Ireland’s official Famine Heritage Trail is  an adventurous 165 km cross country pilgrim walk layered with history, art and culture. It weaves through country lanes, villages, towns and Dublin city mostly along the banks of the Royal Canal.  It can be done in sections or all at once – as you choose. Follow the story of Strokestown’s Famine Emigrants whose journey is marked by bronze shoe sculptures along the route. The trail is topped and tailed by  iconic museums – “The National Famine Museum” at Strokestown Park in Co Roscommon and “The Jeanie Johnston Famine Ship” and “ EPIC The Irish Emigration Museum” at the Dublin end.

Download our App now to hear   little twelve year old Daniel Tighe tell his story from Black ‘47 and also learn all the interesting local history around you in this area. Better still why not become an Official Walker with our Passport Guide, Ship Ticket  and Certificate of completion. Learn more at  www.nationalfamine way.ie


The children’s bound shoes that are cast in bronze along the National Famine Way were discovered by a local farmer, in the roof of a ruined nineteenth-century cottage. He donated them to the National Famine Museum at Strokestown Park. We know nothing of the child they belonged to, but local folklore holds, that such offerings were made to invoke good luck. These evocative shoes symbolise the hopeful journey that our 1,490 emigrants embarked on, especially taking in the fact that two thirds of them were children. The binding evokes the difficulties they encountered and the eternal bind, to the place they were leaving.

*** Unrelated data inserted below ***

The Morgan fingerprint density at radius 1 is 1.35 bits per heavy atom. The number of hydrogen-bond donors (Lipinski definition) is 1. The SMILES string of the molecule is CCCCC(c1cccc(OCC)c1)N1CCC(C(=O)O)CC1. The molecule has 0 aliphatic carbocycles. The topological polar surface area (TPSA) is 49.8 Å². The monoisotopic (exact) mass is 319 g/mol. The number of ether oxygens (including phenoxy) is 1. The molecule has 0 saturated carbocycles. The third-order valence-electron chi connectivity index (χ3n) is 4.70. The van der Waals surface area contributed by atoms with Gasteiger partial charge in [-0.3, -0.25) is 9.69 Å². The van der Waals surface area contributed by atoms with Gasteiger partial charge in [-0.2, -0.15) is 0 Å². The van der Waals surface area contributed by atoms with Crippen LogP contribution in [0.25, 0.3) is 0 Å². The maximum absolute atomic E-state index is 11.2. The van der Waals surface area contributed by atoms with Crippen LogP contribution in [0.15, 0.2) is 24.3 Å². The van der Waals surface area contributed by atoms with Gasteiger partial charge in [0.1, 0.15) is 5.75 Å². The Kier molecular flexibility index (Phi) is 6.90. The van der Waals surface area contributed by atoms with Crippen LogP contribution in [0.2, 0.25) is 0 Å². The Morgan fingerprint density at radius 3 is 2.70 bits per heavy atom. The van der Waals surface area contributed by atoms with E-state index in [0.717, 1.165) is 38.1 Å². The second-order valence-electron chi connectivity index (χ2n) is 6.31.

At the height of the Great Famine in 1847, Mary Tighe was left a widow with five children to feed. In a desperate attempt to save her family, she availed of the ‘Assisted Emigration Scheme’ offered by Major Denis Mahon in Strokestown. She succeeded in her mission to save her family, but paid a high price. Mary Tighe, her  brother, and three of her children, lost their lives on board the Ship Naomi that sailed from Liverpool to Quebec.

Daniel, aged twelve and his nine-year-old sister, Catherine were the only family members who survived the transatlantic voyage on the Naomi. Daniel himself recounted the horror of watching the bodies of his mother and brothers being thrown overboard and buried at sea.

Taken into the care of the Coulomb family in Lotbinière, Quebec, these two small children found themselves on a 168 acre farm, a world away from a half acre in Lisonuffy and a world away from everything they had ever known or loved.

In 2013, the Strokestown Community invited Daniel’s great grandson, Richard Tye (changed from Tighe), back home. And so, 166 years after little Daniel left, his descendants again set foot on Irish soil, a community celebrated, long-separated cousins embraced, and the family was again bound together.

The National Famine Way intertwines History through the Arts: not only in sculpture but also in literature and music. Daniel’s Tighe’s story reimagines each of the spaces and locations he passed through in May 1847.  It is a digital storybook written by renowned and beloved Irish author Marita Conlon-McKenna.

The Anthem for the National Famine Way is by well known folk singer Declan O Rourke a beautiful song Go Domhanin i do chumhnie from his Album Chronicles of the Great Irish Famine.

Gaelic translation: